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Joseph Rotman, leading business and U of T champion, passes away at age 80

January 27, 2015

TORONTO, ON — Joseph Rot­man once said, “Sci­ence empow­ers us; the human­i­ties teach us to use that pow­er wise­ly.”

Mr. Rot­man, who was one of Canada’s lead­ing inno­va­tors and phil­an­thropists, died in Toron­to on Jan­u­ary 27th, just weeks after his 80th birth­day. He leaves a great lega­cy in a wide array of fields, includ­ing busi­ness, health care, the arts and high­er edu­ca­tion.

“The Uni­ver­si­ty of Toron­to, and indeed all of Cana­da, has lost one of its great­est cham­pi­ons,” said Uni­ver­si­ty of Toron­to Pres­i­dent Mer­ic Gertler. “Joseph Rot­man believed that each of us has a respon­si­bil­i­ty to help build civ­il soci­ety. He had great faith in young Cana­di­ans, in their eager­ness and abil­i­ty to lead the way in that cause. And he was supreme­ly con­fi­dent in Canada’s abil­i­ty to com­pete and to con­tribute on the glob­al stage.”

Mr. Rot­man obtained his mas­ter of com­merce from U of T in 1960 after receiv­ing his B.A. in phi­los­o­phy at the Uni­ver­si­ty of West­ern Ontario in 1957. He spent anoth­er two years study­ing busi­ness and eco­nom­ics at Colum­bia Uni­ver­si­ty and start­ed his busi­ness career in 1962.

Tiff Mack­lem, dean of the Rot­man School of Man­age­ment, said Mr. Rot­man “was a vision­ary who inspired con­fi­dence in a gen­er­a­tion of Cana­di­ans to see them­selves not just as busi­ness peo­ple and entre­pre­neurs, but as glob­al lead­ers. He want­ed Cana­da to be an inter­na­tion­al play­er, and he want­ed the Rot­man School of Man­age­ment to lead the way. And I believe he suc­ceed­ed.”

Mr. Rot­man and his fam­i­ly had deep roots with­in the Uni­ver­si­ty com­mu­ni­ty, and a long his­to­ry of vol­un­teerism and involve­ment with the Uni­ver­si­ty of Toron­to.

In 1993 he and his wife San­dra made a gift of $3 mil­lion through the Rot­man Fam­i­ly Foun­da­tion towards the con­struc­tion of a new state-of-the-art facil­i­ty at the U of T’s busi­ness school. Since that time, the Rot­mans have giv­en a total of more than $42 mil­lion to the insti­tu­tion. The Rot­man School of Man­age­ment, which is named in his hon­our, has become one of the most inno­v­a­tive busi­ness schools in the world.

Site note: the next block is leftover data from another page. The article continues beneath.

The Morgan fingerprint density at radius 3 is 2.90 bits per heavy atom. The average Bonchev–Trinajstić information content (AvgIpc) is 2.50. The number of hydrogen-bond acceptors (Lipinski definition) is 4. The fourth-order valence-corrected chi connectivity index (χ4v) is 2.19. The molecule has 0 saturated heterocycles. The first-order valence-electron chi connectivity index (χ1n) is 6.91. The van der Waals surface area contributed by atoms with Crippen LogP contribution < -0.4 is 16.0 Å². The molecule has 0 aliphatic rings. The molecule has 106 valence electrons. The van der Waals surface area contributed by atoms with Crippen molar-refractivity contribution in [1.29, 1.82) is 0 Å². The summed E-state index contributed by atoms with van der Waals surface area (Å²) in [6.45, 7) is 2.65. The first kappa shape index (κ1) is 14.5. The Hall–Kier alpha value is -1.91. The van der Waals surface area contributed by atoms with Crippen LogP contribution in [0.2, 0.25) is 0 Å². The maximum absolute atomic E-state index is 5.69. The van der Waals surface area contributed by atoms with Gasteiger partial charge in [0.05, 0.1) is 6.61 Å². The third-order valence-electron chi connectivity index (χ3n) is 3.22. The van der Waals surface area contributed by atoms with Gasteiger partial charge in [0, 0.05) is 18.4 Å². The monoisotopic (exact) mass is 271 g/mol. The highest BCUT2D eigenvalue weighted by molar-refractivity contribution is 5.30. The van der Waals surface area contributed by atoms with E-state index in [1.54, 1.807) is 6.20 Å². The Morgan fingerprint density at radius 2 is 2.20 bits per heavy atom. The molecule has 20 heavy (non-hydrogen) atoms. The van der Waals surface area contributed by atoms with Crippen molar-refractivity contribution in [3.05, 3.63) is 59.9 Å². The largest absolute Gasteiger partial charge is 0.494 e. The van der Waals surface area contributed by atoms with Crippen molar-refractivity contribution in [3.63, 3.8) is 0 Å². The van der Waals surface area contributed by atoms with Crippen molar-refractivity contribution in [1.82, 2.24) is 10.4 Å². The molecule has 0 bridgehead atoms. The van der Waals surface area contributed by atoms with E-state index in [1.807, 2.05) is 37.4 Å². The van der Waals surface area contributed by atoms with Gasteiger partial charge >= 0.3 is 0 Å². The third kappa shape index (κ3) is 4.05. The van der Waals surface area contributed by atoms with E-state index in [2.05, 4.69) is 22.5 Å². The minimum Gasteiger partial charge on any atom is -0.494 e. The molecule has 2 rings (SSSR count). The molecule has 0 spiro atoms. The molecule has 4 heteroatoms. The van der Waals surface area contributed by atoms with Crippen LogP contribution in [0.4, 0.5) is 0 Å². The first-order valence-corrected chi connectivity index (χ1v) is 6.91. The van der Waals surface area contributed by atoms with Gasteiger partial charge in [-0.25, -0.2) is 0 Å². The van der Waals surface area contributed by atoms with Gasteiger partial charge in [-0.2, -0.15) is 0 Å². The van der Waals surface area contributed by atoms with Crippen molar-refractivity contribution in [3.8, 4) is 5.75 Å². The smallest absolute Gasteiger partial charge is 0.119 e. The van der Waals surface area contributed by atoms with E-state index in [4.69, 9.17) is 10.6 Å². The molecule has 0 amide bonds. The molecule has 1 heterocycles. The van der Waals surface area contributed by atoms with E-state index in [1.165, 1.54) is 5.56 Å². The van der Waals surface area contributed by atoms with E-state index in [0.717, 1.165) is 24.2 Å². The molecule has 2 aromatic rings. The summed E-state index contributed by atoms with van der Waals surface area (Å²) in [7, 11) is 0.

Roger Mar­tin, for­mer dean of Rot­man, said Mr. Rot­man “had clear objec­tives for the school. He believed we need­ed to take a holis­tic view of busi­ness edu­ca­tion. We call it inte­gra­tive think­ing. His enlight­ened per­spec­tive helped vault our school for­ward, in a world where you need to be at the top of your game when com­pet­ing in a glob­al­ized econ­o­my.”

Mr. Rot­man received many awards for his vol­un­teerism, includ­ing a Life­time Achieve­ment Award from Life Sci­ences Ontario in 2012. He advo­cat­ed for life sci­ences research excel­lence and the biotech indus­try, serv­ing in sev­er­al lead­er­ship roles at lead­ing health care insti­tu­tions. Mr. Rot­man was also pas­sion­ate about the arts, serv­ing as the chair of the Cana­da Coun­cil for the Arts. In recog­ni­tion of his com­mit­ment to high­er edu­ca­tion, Mr. Rot­man received hon­orary degrees from U of T (1994) and West­ern (2009). Most recent­ly, he was an hon­orary chair of U of T’s Bound­less cam­paign and was appoint­ed chan­cel­lor of West­ern Uni­ver­si­ty in July 2012.

David Palmer, vice-pres­i­dent advance­ment of U of T, said, “Joe Rot­man was a vision­ary and pas­sion­ate cham­pi­on of high­er edu­ca­tion and research. He served this coun­try and his alma mater admirably – his lead­er­ship inspired inno­v­a­tive solu­tions and pos­i­tive change on some of the most press­ing social chal­lenges of our time.”


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